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Written Answers. - Human Rights Abuses.

Wednesday, 27 March 2002

Dáil Éireann Debate
Vol. 551 No. 3

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 69. Proinsias De Rossa Information on Prionsias De Rossa Zoom on Prionsias De Rossa  asked the Minister for Foreign Affairs Information on Brian Cowen Zoom on Brian Cowen  if he will support the appointment of a special rapporteur on human rights for Algeria; and if he will support the call to rescind the association agreement unless visas are granted to EU officials to oversee the fulfilment of the agreement in view of the fact that Algeria has signed articles of association with the EU. [10276/02]

 119. Mr. Durkan Information on Bernard Durkan Zoom on Bernard Durkan  asked the Minister for Foreign Affairs Information on Brian Cowen Zoom on Brian Cowen  the situation in Algeria; if an improvement has been achieved regarding human rights; if he will use his influence at EU and UN level to bring about an improvement; and if he will make a statement on the matter. [10625/02]

Minister for Foreign Affairs (Mr. Cowen): Information on Brian Cowen Zoom on Brian Cowen I propose to take Questions Nos. 69 and 119 together.

The Government remains deeply concerned at the suffering caused by the civil conflict in Algeria. Internal security remains extremely volatile – the recent period has been marked by a further increase in killings, with Islamic extremists continuing to target the civilian population. There has been some progress, most notably the Algerian Government's recent decision to recognise the Berber language. However, Ireland and our EU partners continue to urge Algeria to take further measures to strengthen democracy and respect for human rights. We hope the forthcoming parliamentary elections in Algeria will advance these necessary reforms. Ireland and our EU partners will again refer to the situation in Algeria at the current UN Commission for Human Rights in Geneva.

The Government of Algeria continue to oppose the appointment of a UN special rapporteur and it appears, as on previous occasions, there would be insufficient support among the current members of the UN Commission for Human Rights for such a proposal to succeed. In such circumstances, it would be counterproductive were a proposal to be made only to be defeated.

Reports by the UN special rapporteur on extra-judicial, summary or arbitrary executions and the special rapporteur on torture are due to be considered at the forthcoming United Nations Commission on Human Rights in Geneva. It is expected these would, inter alia, comment on developments in Algeria. The question of access for special rapporteurs to report at first hand on human rights situations of concern in a number [801] of countries, not only Algeria, will also be an issue in Geneva. The EU will again call on Algeria to give access to these rapporteurs.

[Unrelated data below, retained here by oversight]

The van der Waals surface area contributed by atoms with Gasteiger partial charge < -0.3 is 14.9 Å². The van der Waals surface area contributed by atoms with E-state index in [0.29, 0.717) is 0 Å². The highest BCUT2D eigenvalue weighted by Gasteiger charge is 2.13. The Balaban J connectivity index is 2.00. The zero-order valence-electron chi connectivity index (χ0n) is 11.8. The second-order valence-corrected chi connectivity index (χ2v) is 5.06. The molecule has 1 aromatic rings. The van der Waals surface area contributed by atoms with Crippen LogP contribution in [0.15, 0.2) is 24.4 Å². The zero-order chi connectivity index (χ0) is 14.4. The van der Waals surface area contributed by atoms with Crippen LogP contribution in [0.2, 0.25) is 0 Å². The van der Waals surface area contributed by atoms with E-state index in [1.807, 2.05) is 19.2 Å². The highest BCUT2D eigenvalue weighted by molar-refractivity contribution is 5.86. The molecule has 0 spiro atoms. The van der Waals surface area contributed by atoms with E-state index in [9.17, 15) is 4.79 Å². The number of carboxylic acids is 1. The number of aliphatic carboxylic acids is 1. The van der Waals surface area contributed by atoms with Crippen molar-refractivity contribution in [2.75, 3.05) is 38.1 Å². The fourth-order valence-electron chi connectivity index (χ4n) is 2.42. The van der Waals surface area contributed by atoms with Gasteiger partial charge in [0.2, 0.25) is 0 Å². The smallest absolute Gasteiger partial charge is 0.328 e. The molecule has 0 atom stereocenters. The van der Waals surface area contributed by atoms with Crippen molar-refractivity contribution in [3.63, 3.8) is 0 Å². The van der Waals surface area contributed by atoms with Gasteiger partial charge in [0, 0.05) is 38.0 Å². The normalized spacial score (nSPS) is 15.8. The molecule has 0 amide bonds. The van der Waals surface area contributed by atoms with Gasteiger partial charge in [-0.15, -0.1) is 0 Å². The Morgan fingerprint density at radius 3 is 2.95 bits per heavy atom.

The Government will continue to present its view that a more co-operative approach by Algeria to the utilisation of the human rights protection machinery of the United Nations, including the role of special rapporteurs, would be a constructive step in helping to facilitate a peaceful resolution to the current tragic situation and to develop the rule of law and strengthen the democratic process in Algeria.

When a delegation from the external relations directorate of the European Commission under the EU-sponsored initiative for human rights and democracy recently applied to visit Algeria, a problem arose with the visa applications. I am informed that this was of a technical nature. I understand the visit has had to be postponed, but that it is expected to go ahead in April. The visit is part of the EU's bilateral activities with Algeria to promote human rights and democracy and is part of the MEDA programme, the principal financial instrument of the EU for the implementation of the Euro-Mediterranean Partnership. The human rights dialogue between the EU and Algeria will be enhanced by the recently negotiated EU-Algeria Association Agreement under the Euro-Mediterranean Partnership. In particular, Article 2 of the agreement states that respect for democratic principles and fundamental human rights, as set out in the Universal Declaration of Human Rights, will guide the internal and international policies of the parties and will constitute an essential element of the agreement. The agreement also commits Algeria to develop the rule of law and democracy, including the upholding of fundamental freedoms. Ireland expects to see these commitments implemented fully in practice.

Question No. 70 answered with Question No. 32.


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